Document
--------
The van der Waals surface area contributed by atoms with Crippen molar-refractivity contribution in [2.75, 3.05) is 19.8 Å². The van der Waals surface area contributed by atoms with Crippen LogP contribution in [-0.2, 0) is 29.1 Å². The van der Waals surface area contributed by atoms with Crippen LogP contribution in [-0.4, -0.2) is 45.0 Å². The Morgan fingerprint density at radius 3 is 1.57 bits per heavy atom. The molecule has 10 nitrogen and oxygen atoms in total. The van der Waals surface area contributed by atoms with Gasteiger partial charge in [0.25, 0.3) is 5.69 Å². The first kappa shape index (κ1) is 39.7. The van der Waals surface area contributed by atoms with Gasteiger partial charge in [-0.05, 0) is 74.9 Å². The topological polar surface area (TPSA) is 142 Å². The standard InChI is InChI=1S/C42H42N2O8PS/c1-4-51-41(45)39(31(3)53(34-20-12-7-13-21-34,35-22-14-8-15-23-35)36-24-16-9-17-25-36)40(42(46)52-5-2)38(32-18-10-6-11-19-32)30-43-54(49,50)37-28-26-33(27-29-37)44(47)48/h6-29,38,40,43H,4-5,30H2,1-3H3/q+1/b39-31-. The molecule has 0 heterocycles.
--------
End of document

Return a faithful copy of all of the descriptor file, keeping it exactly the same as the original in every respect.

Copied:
The van der Waals surface area contributed by atoms with Crippen molar-refractivity contribution in [2.75, 3.05) is 19.8 Å². The van der Waals surface area contributed by atoms with Crippen LogP contribution in [-0.2, 0) is 29.1 Å². The van der Waals surface area contributed by atoms with Crippen LogP contribution in [-0.4, -0.2) is 45.0 Å². The Morgan fingerprint density at radius 3 is 1.57 bits per heavy atom. The molecule has 10 nitrogen and oxygen atoms in total. The van der Waals surface area contributed by atoms with Gasteiger partial charge in [0.25, 0.3) is 5.69 Å². The first kappa shape index (κ1) is 39.7. The van der Waals surface area contributed by atoms with Gasteiger partial charge in [-0.05, 0) is 74.9 Å². The topological polar surface area (TPSA) is 142 Å². The standard InChI is InChI=1S/C42H42N2O8PS/c1-4-51-41(45)39(31(3)53(34-20-12-7-13-21-34,35-22-14-8-15-23-35)36-24-16-9-17-25-36)40(42(46)52-5-2)38(32-18-10-6-11-19-32)30-43-54(49,50)37-28-26-33(27-29-37)44(47)48/h6-29,38,40,43H,4-5,30H2,1-3H3/q+1/b39-31-. The molecule has 0 heterocycles.